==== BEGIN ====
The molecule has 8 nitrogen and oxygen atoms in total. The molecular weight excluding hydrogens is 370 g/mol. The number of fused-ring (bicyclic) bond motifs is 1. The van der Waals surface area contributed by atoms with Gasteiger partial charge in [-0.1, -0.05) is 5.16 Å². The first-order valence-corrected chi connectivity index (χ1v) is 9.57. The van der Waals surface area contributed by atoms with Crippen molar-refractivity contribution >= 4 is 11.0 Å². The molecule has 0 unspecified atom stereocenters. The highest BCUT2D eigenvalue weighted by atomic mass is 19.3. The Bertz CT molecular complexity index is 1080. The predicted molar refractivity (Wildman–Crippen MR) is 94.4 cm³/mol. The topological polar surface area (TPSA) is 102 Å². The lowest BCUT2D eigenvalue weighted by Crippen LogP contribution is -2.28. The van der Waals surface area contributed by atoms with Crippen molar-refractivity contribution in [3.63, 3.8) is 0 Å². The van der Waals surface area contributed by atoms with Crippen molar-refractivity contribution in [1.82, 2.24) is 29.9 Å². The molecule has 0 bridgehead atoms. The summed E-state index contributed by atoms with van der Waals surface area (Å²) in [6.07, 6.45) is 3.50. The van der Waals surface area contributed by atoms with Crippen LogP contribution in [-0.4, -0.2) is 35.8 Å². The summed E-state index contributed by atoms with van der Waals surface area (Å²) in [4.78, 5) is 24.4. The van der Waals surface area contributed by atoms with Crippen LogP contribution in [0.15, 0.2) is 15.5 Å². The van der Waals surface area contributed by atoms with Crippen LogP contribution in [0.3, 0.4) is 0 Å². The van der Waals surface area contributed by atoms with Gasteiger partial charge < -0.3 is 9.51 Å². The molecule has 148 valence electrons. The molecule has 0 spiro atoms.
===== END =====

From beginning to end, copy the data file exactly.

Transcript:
The molecule has 8 nitrogen and oxygen atoms in total. The molecular weight excluding hydrogens is 370 g/mol. The number of fused-ring (bicyclic) bond motifs is 1. The van der Waals surface area contributed by atoms with Gasteiger partial charge in [-0.1, -0.05) is 5.16 Å². The first-order valence-corrected chi connectivity index (χ1v) is 9.57. The van der Waals surface area contributed by atoms with Crippen molar-refractivity contribution >= 4 is 11.0 Å². The molecule has 0 unspecified atom stereocenters. The highest BCUT2D eigenvalue weighted by atomic mass is 19.3. The Bertz CT molecular complexity index is 1080. The predicted molar refractivity (Wildman–Crippen MR) is 94.4 cm³/mol. The topological polar surface area (TPSA) is 102 Å². The lowest BCUT2D eigenvalue weighted by Crippen LogP contribution is -2.28. The van der Waals surface area contributed by atoms with Crippen molar-refractivity contribution in [3.63, 3.8) is 0 Å². The van der Waals surface area contributed by atoms with Crippen molar-refractivity contribution in [1.82, 2.24) is 29.9 Å². The molecule has 0 bridgehead atoms. The summed E-state index contributed by atoms with van der Waals surface area (Å²) in [6.07, 6.45) is 3.50. The van der Waals surface area contributed by atoms with Crippen LogP contribution in [-0.4, -0.2) is 35.8 Å². The summed E-state index contributed by atoms with van der Waals surface area (Å²) in [4.78, 5) is 24.4. The van der Waals surface area contributed by atoms with Crippen LogP contribution in [0.15, 0.2) is 15.5 Å². The van der Waals surface area contributed by atoms with Crippen LogP contribution in [0.3, 0.4) is 0 Å². The van der Waals surface area contributed by atoms with Gasteiger partial charge < -0.3 is 9.51 Å². The molecule has 148 valence electrons. The molecule has 0 spiro atoms.